The introduction of Police and Crime Commissioners is one of David Cameron's most radical and ambitious policies, and one he was determined to accomplish. The aim was to do away with local police authorities which the Prime Minister described as being "invisible" and distant from ordinary people, and to replace them with directly elected officials accountable not to a bureaucracy or politicians but to voters.
The elected commissioners would have considerable power and would, in effect, oversee how we are policed.
They would control and set budgets
Appoint Chief Constables who would answer to them
Set the policy priorities for the police forces across England and Wales
Forty one such commissioners were elected on November 15th 2012
However, barely two months in office a number of them are already facing controversy.
ITV News has learnt that 10 of the newly-elected commissioners have been publicly accused of cronyism. 4 of them have appointed friends and political allies to senior posts.
The race to become Police Commissioner for Humberside received national attention when the Conservative candidate, Matthew Grove defeated one of the biggest figures in national politics, former Deputy Prime Minister for New Labour, John Prescott.
Just weeks after taking over Mr Grove appointed his political ally Paul Robinson to the post of Deputy Commissioner. Mr Robinson has so far insisted on staying in his other job as a local councillor for East Riding and said that he would do his job as Deputy Commissioner four days of the week for which he will be paid an annual salary of £45,000.
As Police Commissioner, there is nothing to prevent Mr Grove from making this appointment. The Police and Crime Panels which scrutinise the appointments of commissioners like him make recommendations, but have no power to block any of the decisions. 8 of the 9 members of the Humberside panel advised against the appointment of Mr Robinson but Matthew Grove insists on retaining Mr Robinson.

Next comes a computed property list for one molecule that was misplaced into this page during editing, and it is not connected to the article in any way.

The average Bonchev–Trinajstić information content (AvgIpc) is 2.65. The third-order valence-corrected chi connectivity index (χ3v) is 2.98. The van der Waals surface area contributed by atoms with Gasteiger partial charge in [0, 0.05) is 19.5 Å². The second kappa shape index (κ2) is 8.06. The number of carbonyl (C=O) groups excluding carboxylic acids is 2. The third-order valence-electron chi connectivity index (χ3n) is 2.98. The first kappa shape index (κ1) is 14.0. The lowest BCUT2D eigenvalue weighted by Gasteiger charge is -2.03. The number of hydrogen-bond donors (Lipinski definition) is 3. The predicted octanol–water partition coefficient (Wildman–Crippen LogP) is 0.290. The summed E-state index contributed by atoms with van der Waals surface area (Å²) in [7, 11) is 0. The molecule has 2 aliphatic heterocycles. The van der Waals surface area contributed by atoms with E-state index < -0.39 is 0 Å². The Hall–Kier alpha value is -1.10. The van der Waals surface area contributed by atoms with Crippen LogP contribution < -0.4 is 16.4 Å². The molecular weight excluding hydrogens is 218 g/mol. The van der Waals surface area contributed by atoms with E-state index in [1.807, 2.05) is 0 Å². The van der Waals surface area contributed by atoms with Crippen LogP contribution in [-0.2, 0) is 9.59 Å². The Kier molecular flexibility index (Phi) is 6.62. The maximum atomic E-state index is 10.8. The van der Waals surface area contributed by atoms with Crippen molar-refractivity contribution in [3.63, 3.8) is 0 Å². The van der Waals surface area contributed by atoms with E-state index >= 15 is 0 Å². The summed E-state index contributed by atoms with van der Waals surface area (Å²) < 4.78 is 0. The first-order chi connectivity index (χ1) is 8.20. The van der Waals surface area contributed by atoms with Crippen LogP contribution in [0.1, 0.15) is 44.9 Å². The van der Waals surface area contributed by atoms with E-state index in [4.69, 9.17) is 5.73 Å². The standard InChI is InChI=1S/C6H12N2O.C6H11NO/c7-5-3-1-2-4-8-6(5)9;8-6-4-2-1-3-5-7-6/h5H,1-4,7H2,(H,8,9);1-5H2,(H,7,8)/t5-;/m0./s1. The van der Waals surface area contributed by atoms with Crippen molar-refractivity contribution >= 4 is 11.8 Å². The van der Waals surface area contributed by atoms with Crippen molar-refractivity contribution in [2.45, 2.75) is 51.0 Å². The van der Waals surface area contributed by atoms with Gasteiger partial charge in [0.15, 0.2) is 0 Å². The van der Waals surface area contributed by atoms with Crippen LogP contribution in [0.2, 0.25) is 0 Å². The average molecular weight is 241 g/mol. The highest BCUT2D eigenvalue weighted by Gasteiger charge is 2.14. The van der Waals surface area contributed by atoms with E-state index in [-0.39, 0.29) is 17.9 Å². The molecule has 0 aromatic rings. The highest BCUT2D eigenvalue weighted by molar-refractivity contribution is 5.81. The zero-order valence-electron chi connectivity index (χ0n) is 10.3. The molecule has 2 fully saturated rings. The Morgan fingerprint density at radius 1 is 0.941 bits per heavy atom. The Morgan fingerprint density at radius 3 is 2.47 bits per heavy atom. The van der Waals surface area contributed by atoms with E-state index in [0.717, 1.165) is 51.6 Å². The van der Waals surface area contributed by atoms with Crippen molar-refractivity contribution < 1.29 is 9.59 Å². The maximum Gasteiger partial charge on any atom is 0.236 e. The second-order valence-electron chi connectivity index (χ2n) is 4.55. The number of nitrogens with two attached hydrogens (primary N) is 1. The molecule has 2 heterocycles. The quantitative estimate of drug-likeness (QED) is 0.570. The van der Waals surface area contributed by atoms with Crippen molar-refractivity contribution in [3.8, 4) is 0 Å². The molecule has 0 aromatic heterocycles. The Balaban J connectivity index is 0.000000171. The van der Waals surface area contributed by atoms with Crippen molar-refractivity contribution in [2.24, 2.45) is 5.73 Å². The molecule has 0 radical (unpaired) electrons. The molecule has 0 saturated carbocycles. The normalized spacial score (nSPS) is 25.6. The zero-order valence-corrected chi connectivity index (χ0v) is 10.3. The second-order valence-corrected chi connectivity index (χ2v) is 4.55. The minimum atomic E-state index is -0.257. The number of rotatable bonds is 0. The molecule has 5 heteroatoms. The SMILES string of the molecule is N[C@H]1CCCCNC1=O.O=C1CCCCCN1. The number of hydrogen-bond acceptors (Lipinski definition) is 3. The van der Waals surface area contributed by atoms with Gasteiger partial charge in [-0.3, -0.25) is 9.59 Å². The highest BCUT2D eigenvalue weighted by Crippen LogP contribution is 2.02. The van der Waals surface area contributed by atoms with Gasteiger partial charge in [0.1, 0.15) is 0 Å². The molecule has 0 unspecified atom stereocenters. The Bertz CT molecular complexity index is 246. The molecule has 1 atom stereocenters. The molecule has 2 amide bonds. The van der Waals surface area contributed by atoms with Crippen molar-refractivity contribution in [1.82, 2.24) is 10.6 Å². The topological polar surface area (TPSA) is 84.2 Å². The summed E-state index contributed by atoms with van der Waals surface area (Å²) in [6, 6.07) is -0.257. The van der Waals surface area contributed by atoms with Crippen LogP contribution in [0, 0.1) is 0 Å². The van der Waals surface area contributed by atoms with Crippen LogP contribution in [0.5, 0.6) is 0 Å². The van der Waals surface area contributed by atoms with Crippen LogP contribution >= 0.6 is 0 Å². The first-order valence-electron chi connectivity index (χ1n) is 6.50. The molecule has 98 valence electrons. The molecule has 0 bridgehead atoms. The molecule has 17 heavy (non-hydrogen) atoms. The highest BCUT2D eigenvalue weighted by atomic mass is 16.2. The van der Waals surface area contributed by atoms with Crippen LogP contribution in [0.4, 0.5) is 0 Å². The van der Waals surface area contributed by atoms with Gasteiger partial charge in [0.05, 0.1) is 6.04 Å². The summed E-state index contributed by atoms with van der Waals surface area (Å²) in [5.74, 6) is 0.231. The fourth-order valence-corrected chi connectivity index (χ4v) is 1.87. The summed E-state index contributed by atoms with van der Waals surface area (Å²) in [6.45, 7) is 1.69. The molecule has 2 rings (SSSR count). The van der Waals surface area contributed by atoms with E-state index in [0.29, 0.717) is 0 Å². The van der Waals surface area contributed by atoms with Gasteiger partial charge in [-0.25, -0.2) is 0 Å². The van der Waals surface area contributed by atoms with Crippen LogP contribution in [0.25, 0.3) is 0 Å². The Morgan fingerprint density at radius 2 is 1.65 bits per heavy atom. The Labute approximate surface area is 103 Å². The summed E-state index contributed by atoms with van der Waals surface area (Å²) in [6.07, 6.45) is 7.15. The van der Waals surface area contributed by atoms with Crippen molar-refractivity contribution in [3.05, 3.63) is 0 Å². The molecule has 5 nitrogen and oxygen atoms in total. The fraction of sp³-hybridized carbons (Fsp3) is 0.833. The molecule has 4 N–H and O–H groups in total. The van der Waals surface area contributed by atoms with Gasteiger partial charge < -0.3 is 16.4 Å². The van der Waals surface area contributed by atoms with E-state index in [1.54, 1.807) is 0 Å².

He told me:
Mr Grove says that in order to deliver the specific campaign pledges that he has made, he has the freedom to pick his own team, even if the posts go unadvertised, just in the way that the post of Deputy Prime Minister is never advertised.
It's a similar argument put to me by Adam Simmonds the Conservative Police Commissioner for Northamptonshire and at 35-years-old the youngest elected to the post.
He's committed himself to try to reduce crime in the county by a staggering 40%, something he rejects as being unrealistic.
Mr Simmonds is accused not only of giving highly paid jobs that were not advertised to his friends and allies but of doing so in a way that went against the spirit of what he had campaigned for. Before his election he reacted to an advert for the post of senior manager by the Northamptonshire Police by saying; "It's beyond belief that this job is being created at this time".
Yet he has appointed 4 interim Assistant Commissioners, two of them political allies, each at a salary of £65,000. That's equivalent to 11 constables on our streets. He said he felt his decisions were scrutinised not just by the Police and Crime Panel but ultimately by the electorate who he would have to face in three-and-a-half years time.
He told me:
This controversy comes at a time when police forces across the country are facing budgetary cuts and where the public's expectations are not diminishing. One of the fears is that these criticisms undermine the confidence that victims of crime have on the new commissioners.
Almost exactly a decade to the day that her daughter, Letitia was shot dead in Birmingham, Marcia Shakespeare attended the first conference bringing together victims of crime and newly-elected police commissioners.
Marcia was adamant, saying: